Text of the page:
1) Estimates are linear and unbiased 2) Estimates are not efficient. We no longer have minimum variance 3) Estimated variances are biased either positively or negatively 4) Unreliable t and F test results 5) Computed variances and standard errors for predictions are biased Main idea: autocorrelation affects the efficiency of estimators Lecture 20

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**How does autocorrelation occur?**

Autocorrelation occurs through one of the following avenues: 1) Intertia in economic series through construction With regards to unemployment this was called hysteresis: this means that certain sections of society who are prone to unemployment 2) Incorrect model specification There might be missing variables or we might have transformed the model to create correlation across variables Lecture 20

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**How does autocorrelation occur?**

3) Cobweb phenomenon agents respond to information with lags to this is usually related to agricultural markets 4) Data manipulation example: constructing annual information based on quarterly data Lecture 20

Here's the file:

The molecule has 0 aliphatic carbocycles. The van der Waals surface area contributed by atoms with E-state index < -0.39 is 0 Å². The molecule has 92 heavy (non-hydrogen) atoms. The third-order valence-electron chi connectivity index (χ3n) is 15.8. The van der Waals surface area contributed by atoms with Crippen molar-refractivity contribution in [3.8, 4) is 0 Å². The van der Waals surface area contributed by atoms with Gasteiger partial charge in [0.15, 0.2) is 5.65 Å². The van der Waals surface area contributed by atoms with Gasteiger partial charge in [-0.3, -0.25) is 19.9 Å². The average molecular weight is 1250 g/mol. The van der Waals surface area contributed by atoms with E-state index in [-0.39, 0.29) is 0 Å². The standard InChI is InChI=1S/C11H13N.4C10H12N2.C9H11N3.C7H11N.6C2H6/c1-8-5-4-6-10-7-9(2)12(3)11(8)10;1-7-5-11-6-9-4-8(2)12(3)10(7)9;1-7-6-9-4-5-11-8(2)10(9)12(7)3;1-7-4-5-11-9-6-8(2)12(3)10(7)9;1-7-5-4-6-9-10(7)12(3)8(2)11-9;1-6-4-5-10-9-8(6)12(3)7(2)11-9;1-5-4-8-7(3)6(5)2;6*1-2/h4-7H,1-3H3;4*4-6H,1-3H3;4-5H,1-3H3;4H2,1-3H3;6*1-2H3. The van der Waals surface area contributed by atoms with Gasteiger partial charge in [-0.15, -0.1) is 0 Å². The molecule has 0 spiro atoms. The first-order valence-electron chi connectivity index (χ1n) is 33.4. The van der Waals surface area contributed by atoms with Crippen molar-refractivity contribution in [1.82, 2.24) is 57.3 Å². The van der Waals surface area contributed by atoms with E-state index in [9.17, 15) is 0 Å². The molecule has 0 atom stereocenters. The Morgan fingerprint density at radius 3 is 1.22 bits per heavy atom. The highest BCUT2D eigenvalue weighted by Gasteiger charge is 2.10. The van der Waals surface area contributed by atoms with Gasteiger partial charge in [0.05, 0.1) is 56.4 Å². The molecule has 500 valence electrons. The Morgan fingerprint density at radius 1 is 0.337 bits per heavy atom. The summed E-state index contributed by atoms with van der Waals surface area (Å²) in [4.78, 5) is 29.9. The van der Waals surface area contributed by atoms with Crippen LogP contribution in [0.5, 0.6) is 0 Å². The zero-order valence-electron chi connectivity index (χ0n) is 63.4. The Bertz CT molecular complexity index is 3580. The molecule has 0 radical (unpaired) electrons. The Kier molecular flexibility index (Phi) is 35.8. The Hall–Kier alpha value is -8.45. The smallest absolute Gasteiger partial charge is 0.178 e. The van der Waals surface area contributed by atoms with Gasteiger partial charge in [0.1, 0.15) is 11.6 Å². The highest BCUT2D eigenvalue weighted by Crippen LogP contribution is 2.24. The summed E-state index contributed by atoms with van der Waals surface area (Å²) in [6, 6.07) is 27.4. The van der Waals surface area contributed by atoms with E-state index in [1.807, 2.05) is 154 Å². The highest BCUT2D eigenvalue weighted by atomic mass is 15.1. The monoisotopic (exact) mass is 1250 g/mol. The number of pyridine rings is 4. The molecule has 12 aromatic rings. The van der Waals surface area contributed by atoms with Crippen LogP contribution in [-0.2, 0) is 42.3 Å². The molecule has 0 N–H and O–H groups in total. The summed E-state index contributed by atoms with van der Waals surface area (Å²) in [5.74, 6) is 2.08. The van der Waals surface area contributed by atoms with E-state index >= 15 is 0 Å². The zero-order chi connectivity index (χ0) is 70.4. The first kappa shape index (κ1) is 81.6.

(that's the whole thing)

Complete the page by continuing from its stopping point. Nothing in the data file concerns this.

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Graphical results With no autocorrelation in the error term: we would expect all errors to be randomly dispersed around zero within reasonable boundaries Simply graphing the estimated errors against time indicates the possibility of autocorrelation: we look for patterns of errors over time patterns can be positive, negative, or zero Graph error vs. time, we have positive correlation in the error term errors from one time period to the next tend to move in 1 direction, with a positive slope Lecture 20

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**Phillips Curve L_20.xls : Phillips Curve data**